Culture industry under the spotlight

By Limpho Sello

MASERU — The Ministry of Tourism has expressed concern over Lesotho’s failure to generate as much revenue from arts and culture as other African countries.

According to the ministry’s Principal Secretary, Thato Mohasoa, Lesotho is lagging behind in upgrading its arts and culture as an avenue to attract tourists, thereby losing muchneeded
revenue.

Mohasoa told last week’s stakeholders’ meeting on the contribution of culture towards economic growth that even employees of the ministry were not working in unison “especially in relation to arts and culture”.

“I have observed that as workers of the ministry, we are not pulling in one direction and it’s the same
with different organisations we work with,” he said.

Mohasoa further said he understood this was not the case in other countries where culture is accorded the respect it deserves.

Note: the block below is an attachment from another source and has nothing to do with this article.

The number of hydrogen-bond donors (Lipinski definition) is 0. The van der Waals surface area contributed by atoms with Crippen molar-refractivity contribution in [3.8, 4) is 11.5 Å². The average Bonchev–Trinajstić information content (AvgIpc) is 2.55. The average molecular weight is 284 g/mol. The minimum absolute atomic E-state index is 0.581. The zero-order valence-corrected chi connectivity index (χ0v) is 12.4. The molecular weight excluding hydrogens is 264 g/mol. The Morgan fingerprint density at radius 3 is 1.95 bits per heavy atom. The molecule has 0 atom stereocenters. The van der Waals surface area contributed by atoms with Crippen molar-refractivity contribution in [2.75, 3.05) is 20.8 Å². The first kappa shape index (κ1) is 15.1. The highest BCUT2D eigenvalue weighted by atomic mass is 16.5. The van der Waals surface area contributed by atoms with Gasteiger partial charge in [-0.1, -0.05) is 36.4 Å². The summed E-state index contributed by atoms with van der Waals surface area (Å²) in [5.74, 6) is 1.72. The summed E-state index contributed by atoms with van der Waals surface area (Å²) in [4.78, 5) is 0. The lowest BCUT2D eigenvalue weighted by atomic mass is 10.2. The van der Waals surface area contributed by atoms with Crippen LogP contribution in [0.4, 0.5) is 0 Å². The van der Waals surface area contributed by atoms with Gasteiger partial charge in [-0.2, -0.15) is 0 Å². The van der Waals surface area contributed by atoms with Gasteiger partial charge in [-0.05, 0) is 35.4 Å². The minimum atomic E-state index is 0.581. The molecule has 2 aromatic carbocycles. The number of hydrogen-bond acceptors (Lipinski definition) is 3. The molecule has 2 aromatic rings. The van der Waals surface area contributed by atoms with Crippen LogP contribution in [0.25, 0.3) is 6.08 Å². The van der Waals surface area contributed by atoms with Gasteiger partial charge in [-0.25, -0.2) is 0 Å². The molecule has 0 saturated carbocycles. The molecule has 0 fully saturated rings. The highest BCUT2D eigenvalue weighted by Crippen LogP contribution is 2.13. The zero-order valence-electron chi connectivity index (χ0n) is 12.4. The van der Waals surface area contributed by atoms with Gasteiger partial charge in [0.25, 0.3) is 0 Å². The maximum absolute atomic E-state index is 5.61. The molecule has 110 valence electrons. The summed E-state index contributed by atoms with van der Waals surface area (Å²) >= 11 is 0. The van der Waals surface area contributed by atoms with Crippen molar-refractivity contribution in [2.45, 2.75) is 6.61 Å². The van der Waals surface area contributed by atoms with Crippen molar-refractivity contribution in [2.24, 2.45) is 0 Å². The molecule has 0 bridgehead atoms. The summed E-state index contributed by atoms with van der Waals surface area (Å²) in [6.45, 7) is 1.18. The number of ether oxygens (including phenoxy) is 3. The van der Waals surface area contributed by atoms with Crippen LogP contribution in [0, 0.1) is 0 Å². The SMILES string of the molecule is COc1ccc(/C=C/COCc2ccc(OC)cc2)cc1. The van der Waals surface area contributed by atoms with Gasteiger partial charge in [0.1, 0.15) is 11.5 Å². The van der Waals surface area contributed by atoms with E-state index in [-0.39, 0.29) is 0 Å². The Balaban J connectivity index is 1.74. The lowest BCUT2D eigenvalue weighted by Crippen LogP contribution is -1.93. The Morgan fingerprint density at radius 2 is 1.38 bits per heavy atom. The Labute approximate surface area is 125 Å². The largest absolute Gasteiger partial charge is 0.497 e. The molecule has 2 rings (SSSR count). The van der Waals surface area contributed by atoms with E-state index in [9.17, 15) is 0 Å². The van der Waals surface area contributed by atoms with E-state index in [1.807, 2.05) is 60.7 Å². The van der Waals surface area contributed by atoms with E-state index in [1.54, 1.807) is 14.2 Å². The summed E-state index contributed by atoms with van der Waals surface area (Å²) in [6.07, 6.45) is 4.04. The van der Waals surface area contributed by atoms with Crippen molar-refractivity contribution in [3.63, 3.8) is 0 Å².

“Even policies that can improve tourism in our country are barely passed; the last time Lesotho had an arts and culture policy was way back in 2005.”

Mohasoa gave an example of neighbouring South Africa, which has about 30 laws on culture and
heritage aimed at improving the country’s tourism sector.

“Lesotho has about five laws, which still bring conflict as some people do not like them,” he said, further urging other stakeholders to contribute towards improving cultural tourism.

The Lesotho DJs Association representative, Tšepo Matseletsele, reiterated the point, adding even the country’s copyright laws are outdated which is why they are problematic.

On the other hand, Mpho Letima, the Director of Sesotho Media and Development, a civil society organisation tasked with community development through the use of films, said they were already working hard, as the film industry, showcasing the country’s talent.

Letima urged government to be proactive in looking after the interests of the industry for the betterment of the arts.

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